Apple’s U1 chip, Android Boost UWB technology that lets your phone unlock your car

You’ve heard of wireless standards like Wireless, Bluetooth and 5G. Now is the time to discover another: ultra wideband, or UWB.

The technology, which has started to arrive in phones, tracking beacons and some cars, uses radio signals to pinpoint a device’s location. UWB is the basis for tracking tags such as Apple AirTag and Samsung’s SmartTag Plus, which can help you find a lost key fob, purse, wallet or pet. In some cases, like the like the BMW iXUWB lets you unlock your car as you approach with your phone, and it should let you unlock your front door as well.

UWB calculates locations within half an inch by measuring the time it takes for ultra-short radio pulses to travel between devices. It can also transfer data – indeed, that’s what it was originally designed to do over a decade ago – but for now that’s a secondary light compared to precise positioning.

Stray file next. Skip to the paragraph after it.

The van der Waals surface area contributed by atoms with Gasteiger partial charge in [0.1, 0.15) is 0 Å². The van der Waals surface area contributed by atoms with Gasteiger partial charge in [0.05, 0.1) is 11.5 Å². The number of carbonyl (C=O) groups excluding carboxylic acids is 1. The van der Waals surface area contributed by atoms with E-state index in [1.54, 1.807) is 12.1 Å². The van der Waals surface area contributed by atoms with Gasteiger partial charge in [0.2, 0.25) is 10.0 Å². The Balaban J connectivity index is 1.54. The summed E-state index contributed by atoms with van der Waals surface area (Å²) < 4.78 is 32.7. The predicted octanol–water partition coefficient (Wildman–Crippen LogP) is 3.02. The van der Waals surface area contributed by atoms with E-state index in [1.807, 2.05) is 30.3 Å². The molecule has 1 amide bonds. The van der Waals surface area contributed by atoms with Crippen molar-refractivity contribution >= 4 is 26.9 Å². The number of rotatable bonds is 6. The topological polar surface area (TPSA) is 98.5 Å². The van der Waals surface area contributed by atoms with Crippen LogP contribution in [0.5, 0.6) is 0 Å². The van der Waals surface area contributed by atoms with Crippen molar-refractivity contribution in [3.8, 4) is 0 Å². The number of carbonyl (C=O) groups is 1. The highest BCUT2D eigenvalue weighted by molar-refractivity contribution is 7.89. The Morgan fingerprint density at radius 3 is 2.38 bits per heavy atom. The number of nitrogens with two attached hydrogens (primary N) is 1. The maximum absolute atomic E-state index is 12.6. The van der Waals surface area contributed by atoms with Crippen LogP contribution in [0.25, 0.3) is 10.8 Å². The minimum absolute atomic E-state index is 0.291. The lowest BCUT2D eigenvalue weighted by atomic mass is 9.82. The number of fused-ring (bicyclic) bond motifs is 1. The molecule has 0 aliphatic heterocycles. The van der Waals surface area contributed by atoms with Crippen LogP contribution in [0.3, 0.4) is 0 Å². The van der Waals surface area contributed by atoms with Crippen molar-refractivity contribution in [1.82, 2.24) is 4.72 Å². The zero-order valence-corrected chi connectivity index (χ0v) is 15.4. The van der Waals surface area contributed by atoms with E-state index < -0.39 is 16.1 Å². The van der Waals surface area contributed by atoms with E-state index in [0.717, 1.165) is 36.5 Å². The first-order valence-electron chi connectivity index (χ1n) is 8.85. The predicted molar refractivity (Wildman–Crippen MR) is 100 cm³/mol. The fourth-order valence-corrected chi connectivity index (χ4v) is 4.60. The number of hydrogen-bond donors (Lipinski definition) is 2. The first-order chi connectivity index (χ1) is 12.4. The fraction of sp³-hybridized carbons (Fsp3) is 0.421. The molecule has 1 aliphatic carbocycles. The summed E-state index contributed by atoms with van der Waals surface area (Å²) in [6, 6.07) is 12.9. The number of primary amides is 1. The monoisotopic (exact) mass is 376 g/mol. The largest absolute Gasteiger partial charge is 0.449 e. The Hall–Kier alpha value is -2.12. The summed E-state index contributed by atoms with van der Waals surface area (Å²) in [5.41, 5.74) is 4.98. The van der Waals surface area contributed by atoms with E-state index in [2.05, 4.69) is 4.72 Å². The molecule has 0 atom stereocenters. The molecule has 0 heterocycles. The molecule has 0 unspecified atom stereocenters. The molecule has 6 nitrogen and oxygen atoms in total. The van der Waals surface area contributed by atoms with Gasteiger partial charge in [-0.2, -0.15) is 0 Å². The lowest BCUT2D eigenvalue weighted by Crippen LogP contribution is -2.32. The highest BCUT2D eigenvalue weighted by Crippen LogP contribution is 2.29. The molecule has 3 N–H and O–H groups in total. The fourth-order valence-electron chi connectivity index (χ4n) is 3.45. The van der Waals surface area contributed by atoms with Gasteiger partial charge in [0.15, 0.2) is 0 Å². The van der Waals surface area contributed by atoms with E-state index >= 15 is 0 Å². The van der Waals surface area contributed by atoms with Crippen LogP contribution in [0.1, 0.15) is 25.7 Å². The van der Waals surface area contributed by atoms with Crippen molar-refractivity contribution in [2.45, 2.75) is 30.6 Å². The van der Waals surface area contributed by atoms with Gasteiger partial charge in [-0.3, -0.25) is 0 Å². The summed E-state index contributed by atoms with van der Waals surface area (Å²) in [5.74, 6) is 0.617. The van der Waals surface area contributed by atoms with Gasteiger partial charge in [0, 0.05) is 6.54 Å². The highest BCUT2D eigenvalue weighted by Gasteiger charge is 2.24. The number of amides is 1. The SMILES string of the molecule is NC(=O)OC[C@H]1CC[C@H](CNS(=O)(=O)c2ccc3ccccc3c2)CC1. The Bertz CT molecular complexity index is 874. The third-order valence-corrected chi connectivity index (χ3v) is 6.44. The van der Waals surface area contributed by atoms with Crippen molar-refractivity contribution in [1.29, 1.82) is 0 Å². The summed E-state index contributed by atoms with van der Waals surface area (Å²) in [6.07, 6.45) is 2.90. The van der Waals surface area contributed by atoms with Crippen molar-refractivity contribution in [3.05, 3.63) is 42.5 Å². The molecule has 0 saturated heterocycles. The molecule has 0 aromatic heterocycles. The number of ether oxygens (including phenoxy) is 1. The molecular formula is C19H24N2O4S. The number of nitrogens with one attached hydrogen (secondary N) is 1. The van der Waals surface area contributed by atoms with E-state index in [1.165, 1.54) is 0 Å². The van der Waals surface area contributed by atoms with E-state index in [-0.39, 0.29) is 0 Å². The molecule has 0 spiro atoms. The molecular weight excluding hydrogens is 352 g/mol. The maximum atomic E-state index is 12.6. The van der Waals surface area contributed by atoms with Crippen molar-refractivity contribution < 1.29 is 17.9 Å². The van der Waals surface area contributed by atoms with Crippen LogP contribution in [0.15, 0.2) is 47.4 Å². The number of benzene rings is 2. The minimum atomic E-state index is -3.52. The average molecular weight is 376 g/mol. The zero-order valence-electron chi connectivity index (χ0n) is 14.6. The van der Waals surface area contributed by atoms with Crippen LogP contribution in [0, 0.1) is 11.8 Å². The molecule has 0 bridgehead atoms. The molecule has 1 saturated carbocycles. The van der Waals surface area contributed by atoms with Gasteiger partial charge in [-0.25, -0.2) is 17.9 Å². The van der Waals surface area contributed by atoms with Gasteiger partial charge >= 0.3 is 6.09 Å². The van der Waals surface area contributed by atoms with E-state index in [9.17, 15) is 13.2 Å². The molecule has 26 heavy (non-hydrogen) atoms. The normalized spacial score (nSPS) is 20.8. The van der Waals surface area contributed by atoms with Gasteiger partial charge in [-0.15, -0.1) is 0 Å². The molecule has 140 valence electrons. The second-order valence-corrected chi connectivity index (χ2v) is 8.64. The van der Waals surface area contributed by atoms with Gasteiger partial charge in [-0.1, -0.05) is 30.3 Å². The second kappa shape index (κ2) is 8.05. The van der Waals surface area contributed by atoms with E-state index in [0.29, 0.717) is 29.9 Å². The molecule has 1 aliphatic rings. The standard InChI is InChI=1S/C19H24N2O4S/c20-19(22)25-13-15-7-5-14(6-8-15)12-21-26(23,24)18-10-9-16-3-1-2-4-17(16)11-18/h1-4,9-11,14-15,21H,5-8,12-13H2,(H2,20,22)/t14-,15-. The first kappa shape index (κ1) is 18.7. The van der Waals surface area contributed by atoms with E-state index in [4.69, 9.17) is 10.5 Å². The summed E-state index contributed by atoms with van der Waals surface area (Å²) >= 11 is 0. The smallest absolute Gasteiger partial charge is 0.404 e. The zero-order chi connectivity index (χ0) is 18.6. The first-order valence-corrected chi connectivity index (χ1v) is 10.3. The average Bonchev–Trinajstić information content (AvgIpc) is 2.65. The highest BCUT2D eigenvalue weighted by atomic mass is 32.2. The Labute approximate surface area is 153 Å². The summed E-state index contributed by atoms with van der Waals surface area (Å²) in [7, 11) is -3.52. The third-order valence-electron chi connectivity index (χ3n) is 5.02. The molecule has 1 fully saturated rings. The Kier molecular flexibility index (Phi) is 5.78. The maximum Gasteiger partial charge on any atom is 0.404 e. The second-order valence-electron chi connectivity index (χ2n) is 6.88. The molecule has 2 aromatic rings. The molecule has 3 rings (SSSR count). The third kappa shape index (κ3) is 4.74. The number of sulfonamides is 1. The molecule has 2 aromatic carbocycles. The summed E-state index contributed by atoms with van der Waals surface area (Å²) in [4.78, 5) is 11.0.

For now, the uses of UWB are limited. But as it matures and spreads to more devices, UWB could lead to a world where just carrying your phone or wearing your watch helps you connect to your laptop when you approach or lock your home when you leave.

Apple is one of the biggest fans of UWB. He designed his own UWB chip, the U1, and embeds it in iPhones, AirTags and Apple Watches. That’s how new iPhones use “precision search” to lead you to an AirTag-equipped key fob or Apple Watch within range. Automakers including Audi, BMW, Hyundai, and Ford are also very supportive of UWB.

“Being able to determine precisely where you are in an environment is increasingly important,” said ABI Research analyst Andrew Zignani, who expects shipments of UWB-enabled devices to jump from 150 million in 2020 to 1 billion in 2025. “Once a technology becomes integrated into a smartphone, it opens up very significant opportunities for wireless technology.”